Interview: Holmesienne

Today we’re joined by Holmesienne. Holmesienne is a wonderful writer who is currently focused on writing a novel but also writes fanfiction and for Role Playing. She is incredibly passionate about writing and loves talking about the subject. Holmesienne is clearly a dedicated and talented artist, as you’ll soon read. My thanks to her for taking the time to participate in this interview.

WORK

Please, tell us about your art.

Well, I like to do all sorts of art (even though I’m not so good at all of them) but the one I feel very connected to is writing. I have always been interested in this art, even though I didn’t considered it as such back then. It was just something I enjoyed doing and nothing more. Since I was a kid I kind of wrote every time I could, littles pieces of stories coming straight out of my mind. It was not exactly the same topics, themes, characters or writing style I used at the time, but this is how it works after all. It has helped me growing up, and improving my writing abilities as well.

Now, I write different kind of stuff. I’m focused on a novel for the time being, and I write a fanfiction on the side too. Plus, I’m part of the Role Play community, so I’m always torn between the three of them. Despite my inability to choose what I want to write on most days, I’m always attached to the same thing: the style. Well, I mean, I try to use the same style to write my RPs and fanfictions the same way I do when I’m typing for the novel. Even though one seems less “important” for some matter, I just can’t write something I haven’t put myself into it with my bare soul. I guess I put a part of me in everything I write and that’s why I’m so slow, cause I have some kind of self-sacrifice to make (I mean, my energy, not some other thing super gore-like).

Anyway, to describe my style it’s really difficult for me to explain cause I don’t think I could find the right words which fit my writing abilities. It’s not pretentious or some shit like that, I really can’t find THE word to summarize it all, but I could try to give a shot at some kind of explanation. I guess the best words I could use to describe the style is: detailed and kind of explicit descriptions of landscapes/situations/feelings, so that an impression can emerge and readers permeate themselves with the combination of the said impression and the atmosphere depicted, to guess the implicit meaning of the sentences and the story in general. Sorry if it doesn’t make sense in English, but it’s the best I can do to grasp the very substance of it all.

I also try to approach some difficult subjects to give some kind of depth to the story. What I mean by that is that I’m not familiar with light subject and little connection. I like it when I can find a deep bond between situations, a strong explanation as to how it connects and how it will affect the future of the story, and so on. The difficult subjects I talk about are somehow linked to the troubles we all experience at some point in life. It’s not always the case, sometimes I don’t address it at all. But I always try to show that nothing’s always black or white, that everything’s kind of grey, no matter the nuances.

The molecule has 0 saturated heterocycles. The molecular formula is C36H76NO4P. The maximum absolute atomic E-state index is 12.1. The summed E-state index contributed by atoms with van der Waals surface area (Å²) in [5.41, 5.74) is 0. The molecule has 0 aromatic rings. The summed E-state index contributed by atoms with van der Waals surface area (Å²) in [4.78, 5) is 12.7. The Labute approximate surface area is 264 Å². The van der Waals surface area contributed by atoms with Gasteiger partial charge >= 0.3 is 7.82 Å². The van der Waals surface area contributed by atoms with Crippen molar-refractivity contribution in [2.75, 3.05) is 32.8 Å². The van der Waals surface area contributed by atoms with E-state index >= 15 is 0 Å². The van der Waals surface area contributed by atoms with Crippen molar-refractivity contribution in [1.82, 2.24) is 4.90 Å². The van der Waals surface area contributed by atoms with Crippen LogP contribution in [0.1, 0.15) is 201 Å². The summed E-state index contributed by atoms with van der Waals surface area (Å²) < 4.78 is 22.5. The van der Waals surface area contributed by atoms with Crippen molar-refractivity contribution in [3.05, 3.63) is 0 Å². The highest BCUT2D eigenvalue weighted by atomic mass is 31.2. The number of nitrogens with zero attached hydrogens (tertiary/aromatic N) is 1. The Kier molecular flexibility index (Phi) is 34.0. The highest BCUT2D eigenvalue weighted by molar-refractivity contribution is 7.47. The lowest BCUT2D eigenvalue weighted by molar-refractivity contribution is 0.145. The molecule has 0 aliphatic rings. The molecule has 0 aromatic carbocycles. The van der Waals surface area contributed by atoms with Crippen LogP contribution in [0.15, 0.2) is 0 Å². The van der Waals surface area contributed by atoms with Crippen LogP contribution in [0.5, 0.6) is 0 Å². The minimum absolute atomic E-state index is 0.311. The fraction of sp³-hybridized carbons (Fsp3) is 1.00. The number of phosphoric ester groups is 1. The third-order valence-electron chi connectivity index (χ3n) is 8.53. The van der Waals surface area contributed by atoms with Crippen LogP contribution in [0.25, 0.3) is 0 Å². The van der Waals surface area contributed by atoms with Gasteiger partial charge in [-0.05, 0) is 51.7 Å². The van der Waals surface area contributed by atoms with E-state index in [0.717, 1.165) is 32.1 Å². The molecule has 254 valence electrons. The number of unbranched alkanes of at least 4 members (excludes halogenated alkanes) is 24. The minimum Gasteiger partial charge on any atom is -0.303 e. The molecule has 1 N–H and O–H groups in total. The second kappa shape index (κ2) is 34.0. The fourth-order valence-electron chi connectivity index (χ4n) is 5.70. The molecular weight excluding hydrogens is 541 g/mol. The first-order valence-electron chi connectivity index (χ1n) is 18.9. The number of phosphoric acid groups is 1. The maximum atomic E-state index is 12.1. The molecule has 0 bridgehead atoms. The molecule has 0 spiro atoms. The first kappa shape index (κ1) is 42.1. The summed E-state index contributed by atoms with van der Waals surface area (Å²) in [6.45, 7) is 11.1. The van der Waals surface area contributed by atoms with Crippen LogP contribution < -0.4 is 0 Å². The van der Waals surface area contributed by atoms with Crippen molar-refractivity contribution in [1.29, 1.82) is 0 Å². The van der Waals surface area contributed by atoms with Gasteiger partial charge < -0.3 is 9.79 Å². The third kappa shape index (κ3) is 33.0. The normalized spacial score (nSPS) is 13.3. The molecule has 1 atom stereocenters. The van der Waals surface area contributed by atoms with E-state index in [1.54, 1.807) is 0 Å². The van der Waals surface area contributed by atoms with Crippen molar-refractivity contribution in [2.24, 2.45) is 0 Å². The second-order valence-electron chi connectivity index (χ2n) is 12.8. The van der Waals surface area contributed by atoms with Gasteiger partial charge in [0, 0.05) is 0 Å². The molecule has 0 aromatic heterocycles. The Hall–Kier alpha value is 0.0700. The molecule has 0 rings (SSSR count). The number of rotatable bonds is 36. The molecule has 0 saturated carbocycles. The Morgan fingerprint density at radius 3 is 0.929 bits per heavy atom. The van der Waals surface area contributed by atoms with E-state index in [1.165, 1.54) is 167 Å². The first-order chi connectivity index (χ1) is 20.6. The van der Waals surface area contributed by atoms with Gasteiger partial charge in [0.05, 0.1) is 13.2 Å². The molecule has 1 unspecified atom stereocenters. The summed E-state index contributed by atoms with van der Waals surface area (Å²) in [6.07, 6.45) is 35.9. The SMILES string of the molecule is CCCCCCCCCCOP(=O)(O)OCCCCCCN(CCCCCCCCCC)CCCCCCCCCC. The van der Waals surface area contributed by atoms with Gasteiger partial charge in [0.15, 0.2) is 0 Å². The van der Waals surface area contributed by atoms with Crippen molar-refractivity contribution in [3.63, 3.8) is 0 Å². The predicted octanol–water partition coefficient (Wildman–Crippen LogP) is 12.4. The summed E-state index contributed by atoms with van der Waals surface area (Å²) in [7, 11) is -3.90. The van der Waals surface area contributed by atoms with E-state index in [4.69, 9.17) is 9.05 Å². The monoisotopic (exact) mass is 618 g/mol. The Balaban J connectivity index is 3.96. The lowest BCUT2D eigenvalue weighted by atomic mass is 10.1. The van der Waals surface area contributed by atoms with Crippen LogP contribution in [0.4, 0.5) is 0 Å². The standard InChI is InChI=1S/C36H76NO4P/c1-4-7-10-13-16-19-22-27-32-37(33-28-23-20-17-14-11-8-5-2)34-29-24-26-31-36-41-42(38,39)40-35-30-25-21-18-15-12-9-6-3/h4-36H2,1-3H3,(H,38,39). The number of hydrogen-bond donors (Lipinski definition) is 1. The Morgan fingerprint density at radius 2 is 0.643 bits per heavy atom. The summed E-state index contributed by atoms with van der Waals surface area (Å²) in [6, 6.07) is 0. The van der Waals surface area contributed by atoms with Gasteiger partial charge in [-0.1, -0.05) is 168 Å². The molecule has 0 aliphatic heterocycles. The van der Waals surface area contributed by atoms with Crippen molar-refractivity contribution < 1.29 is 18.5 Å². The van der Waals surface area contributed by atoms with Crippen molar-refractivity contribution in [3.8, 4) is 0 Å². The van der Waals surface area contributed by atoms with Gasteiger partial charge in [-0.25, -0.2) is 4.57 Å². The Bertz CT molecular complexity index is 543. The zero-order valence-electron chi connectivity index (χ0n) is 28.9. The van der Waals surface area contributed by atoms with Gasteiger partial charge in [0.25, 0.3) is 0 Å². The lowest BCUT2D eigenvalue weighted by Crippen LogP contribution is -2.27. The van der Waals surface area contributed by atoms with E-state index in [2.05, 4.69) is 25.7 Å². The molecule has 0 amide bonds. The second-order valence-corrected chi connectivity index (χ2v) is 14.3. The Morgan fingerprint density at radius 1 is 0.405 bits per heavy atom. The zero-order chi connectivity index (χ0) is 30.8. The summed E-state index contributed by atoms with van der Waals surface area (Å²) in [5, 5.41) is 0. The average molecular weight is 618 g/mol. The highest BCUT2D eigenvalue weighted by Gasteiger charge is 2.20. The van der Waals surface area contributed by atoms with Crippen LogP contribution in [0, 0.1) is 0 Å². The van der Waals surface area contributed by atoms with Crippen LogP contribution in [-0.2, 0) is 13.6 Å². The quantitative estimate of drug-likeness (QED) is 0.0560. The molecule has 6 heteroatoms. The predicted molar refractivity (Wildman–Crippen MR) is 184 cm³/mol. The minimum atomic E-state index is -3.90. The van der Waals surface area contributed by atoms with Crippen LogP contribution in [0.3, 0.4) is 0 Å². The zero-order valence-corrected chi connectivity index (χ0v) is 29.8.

I think I can cut it now. It will do.

What inspires you?

Honestly, everything. The situations I see/read about everyday kind of inspire me at some point, some structures too I guess, like buildings or shops and even landscapes. Songs or videos I watch on TV or on the Internet. But the thing that inspires me the most is the weather. The grey or night kind of weather. The rainy and stormy kind too. Every time I go outside, I look at the grey sky, the thick clouds, the bright stars, the pale moon, the ragging storm, the sparkling lightning, the rain pouring down. That’s what inspires me. Because I just stay there, inhale and permeate myself with the atmosphere emanating from this kind of weather. I imagine my characters or some situations linked to this aura, and it just strikes me. Every time I feel like I don’t know how to start a sentence, I just get out and it’s there, hanging in the air. Just for my imagination to reach out for.

What got you interested in your field?  Have you always wanted to be an artist?

I can’t remember, really. I guess everything I had to do in my life had put me in this place right now. Had made me fond of the art of the literature, even though I hated these classes back then when I was still at school. I was not super interested in this field at first, I was just happy to wrote things when I had an idea at the time. With nothing to bother me and no strings attached.

Now, I still don’t consider myself like an author or a writer, but I would find it amazing if I could become a professional artist in my field. I’m just an amateur for the time being, but I guess I’ll see what’s next to come for me. Whatever will happen in the future, I would just be glad if I could still write on my spare time. No matter what.

Do you have any kind of special or unique signature, symbol, or feature you include in your work that you’d be willing to reveal?

I think I do yeah. When I write, I like to include some words corresponding to a certain domain. A unique category of words, linked to a specific setting. It’s a cluster of themes I’m more aspiring to write about. The category is: the dark. I always write words linked to the dark, to describe different things, like a situation, a landscape, a feeling. I mostly use those words: obscure, shadow, dusk, opaque, oblivion, naught, and so on. And I also use terms that are contrasting to them, to impose some kind of duality (cluster words about light for example).